Farmers living in remote parts of northern districts of Pakistan have scaled new heights of success by introducing new varieties of onion. It is a two-prong strategy applied by the Inter-Co-operation (IC), a Swiss development agency, to make them self-sufficient in crop production and train them in new and scientific methods of cultivation.
Under Livelihood Project Hindukash (LPH), IC has launched its onion project in Talash area of Lower Dir, which turned into a big achievement. IC’s project succeeded in opening up a new window of public-private partnership between the Magnus Khal Seed (MKS), global onion seed/bulb producing and marketing company and Onion Interest Group (OIG) of local farmers growing basic category onion bulbs in Talash Valley. Onion crop is produced in different ecological zones of Pakistan. Experts from Federal Seed Certification and Registration Department said, “In KP, onion is grown as a winter crop which fulfills 50 percent demand of consumers in the province.”
“According to an estimate, 30 percent increase in the yield is possible if certified onion seed is used. However acquiring such seed always remained challenge for both the Public and private sectors in Pakistan as only two percent of certified seed is produced in the country, while the remaining shortfall is covered through imports from various countries, mostly from India. Some of the farmers also produce seed on limited scale for their own use,” they added.
According to the local farmers, IC with the financial support of the Swiss government, through the platform of Livelihood Hindukash project is trying to resolve the challenges and issues in the rural economies by strengthening existing livelihoods resources and value chains in the selected areas of the KP and Fata. Since 2007, IC is exploring and augmenting the value chains for possibilities of local economic development in Talash Valley, a fertile area in Hindukash Range in Dir Lower district.
According to the experts, major winter cash crops contribute about 30 percent share in the household income of farmers in the Valley. Wheat, maize, tomato and onion are the main crops grown on about 400 acres of agricultural land. The feasibility study prepared by the LPH in 2011 revealed that Talash Valley is most suitable for growing quality onion and bulb production.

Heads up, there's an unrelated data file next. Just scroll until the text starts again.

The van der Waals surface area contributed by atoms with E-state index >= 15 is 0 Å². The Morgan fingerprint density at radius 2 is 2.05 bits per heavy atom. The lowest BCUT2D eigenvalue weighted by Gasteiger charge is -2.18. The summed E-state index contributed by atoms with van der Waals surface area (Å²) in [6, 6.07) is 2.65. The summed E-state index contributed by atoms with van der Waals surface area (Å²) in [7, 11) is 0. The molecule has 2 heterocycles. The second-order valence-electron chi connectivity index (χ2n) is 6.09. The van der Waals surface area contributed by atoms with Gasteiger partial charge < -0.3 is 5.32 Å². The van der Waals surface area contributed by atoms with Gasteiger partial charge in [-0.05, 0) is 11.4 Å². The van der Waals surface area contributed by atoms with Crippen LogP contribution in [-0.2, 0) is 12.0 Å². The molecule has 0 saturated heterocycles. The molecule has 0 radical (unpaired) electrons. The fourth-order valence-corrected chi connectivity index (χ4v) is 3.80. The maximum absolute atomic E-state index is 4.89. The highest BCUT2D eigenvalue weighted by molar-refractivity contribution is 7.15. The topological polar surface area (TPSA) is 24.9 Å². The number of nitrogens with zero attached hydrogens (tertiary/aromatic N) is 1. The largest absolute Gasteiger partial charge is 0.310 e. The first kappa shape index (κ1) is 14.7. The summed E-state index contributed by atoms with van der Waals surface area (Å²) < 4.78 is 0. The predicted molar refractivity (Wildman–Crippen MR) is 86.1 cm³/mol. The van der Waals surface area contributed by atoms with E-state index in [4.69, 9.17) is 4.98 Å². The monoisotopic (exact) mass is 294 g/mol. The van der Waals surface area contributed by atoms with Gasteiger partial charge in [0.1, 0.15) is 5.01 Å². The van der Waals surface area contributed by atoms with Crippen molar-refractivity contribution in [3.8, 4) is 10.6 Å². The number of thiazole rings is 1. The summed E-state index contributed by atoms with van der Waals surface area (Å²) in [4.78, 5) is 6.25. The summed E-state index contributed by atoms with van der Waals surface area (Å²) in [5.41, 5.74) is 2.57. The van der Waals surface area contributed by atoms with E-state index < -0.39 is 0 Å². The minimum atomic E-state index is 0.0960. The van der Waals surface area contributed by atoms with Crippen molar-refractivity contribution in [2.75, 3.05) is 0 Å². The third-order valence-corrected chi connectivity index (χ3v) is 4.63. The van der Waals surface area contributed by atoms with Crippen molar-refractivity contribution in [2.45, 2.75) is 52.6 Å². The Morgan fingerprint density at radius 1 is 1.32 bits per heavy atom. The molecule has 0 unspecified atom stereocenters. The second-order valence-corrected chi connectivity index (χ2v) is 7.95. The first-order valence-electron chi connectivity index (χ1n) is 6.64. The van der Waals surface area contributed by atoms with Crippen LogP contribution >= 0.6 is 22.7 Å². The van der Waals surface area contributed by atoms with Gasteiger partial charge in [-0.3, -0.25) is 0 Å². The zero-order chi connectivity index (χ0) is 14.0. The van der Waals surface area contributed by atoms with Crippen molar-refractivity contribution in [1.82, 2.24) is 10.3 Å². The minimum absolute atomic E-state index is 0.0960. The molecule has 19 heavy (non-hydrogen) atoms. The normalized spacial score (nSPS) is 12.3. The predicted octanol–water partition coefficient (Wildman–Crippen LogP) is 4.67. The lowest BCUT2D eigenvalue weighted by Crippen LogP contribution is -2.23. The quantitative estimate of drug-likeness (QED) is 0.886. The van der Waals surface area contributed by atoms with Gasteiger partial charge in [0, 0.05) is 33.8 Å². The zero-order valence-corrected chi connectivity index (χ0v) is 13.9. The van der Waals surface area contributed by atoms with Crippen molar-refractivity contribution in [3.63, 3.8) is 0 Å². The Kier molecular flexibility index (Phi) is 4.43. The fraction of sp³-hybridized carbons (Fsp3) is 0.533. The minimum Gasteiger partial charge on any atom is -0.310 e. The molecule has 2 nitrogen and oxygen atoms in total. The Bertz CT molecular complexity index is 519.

In order to turn the subsistence farming into reliable onion seed production, the project enjoying the technical assistance of AEDDL and FSC&RD. In 2012, it organised farmers into the interest groups and piloted cultivation of SWAT-1 variety and remained successful in producing certified onion seed. Replicating the success, a batch of 80 farmers was trained in certified seed production, its storage and linked them with the market.
Now, more farmers inclined towards onion seed production in the valley due to its comparative income margin over the wheat. The emerging challenge foreseen, however, was limitation of variety specific isolation areas for certified seed production and limited availability of registered varieties of basic category onion bulbs from agricultural research institutes. MKS produces basic onion bulbs of different varieties in several locations of Punjab, Sindh and KP and transports these to Chitral for certified onion seed production as its dry temperate climate suits the production and minimises risks of viral and fungal diseases.
In October 2014, LPH under the technical supervision of AEDDL facilitated the seed company in Talash Valley to conduct a varietal trial of four pre-basic onion varieties to test against fungal diseases, yield and quality bulb. At least, 14 progressive farmers of OIG agreed to use their land for the trial. Two varieties namely Amazone and Mustang were recorded high yielding as compared to the existing variety SWAT-1.
After successful trial results in October 2015, MKS formally entered into public-private partnership agreement with OIG in Talash Valley to initially produce basic onion bulbs on 5.5 acres of land. As per agreement, MKS will provide quality inputs required for onion bulb production to 14 OIG-member group and guarantees buyback of the whole production. The buyback contract with the company has reduced the farmers’ risk from price fluctuation. The LPH facilitated the deal between the two parties in negotiating mutual agreement by ensuring principles of equity and transparency.
In comparison with cost benefit analysis of 15 farmers for the last three years, MKS is now paying 17 percent premium price over the average prevailing market rate to four onion farmers. Whereas, on the average 29 percent additional profit per 100kg bag will be received by the farmers over the traditional net profit which also includes provision of free of cost inputs like, onion seeds, gunny bags and facility of picking the harvest from respective farms. The provision of quality fertilisers, pesticides though on payment but in time, technical guidance and supervision also adds value to the overall earning of the farmers.
Head of Seed Production Division of MKS Pakistan, Sajjad Ali said, “Company has huge production plans for upcoming years. Based on the result of this year, we can shift major portion of our production to Talash Valley, which can certainly increase the number of beneficiaries. It highly acknowledges the efforts of LPH and other partners for facilitation.”
Source: Business Recorder
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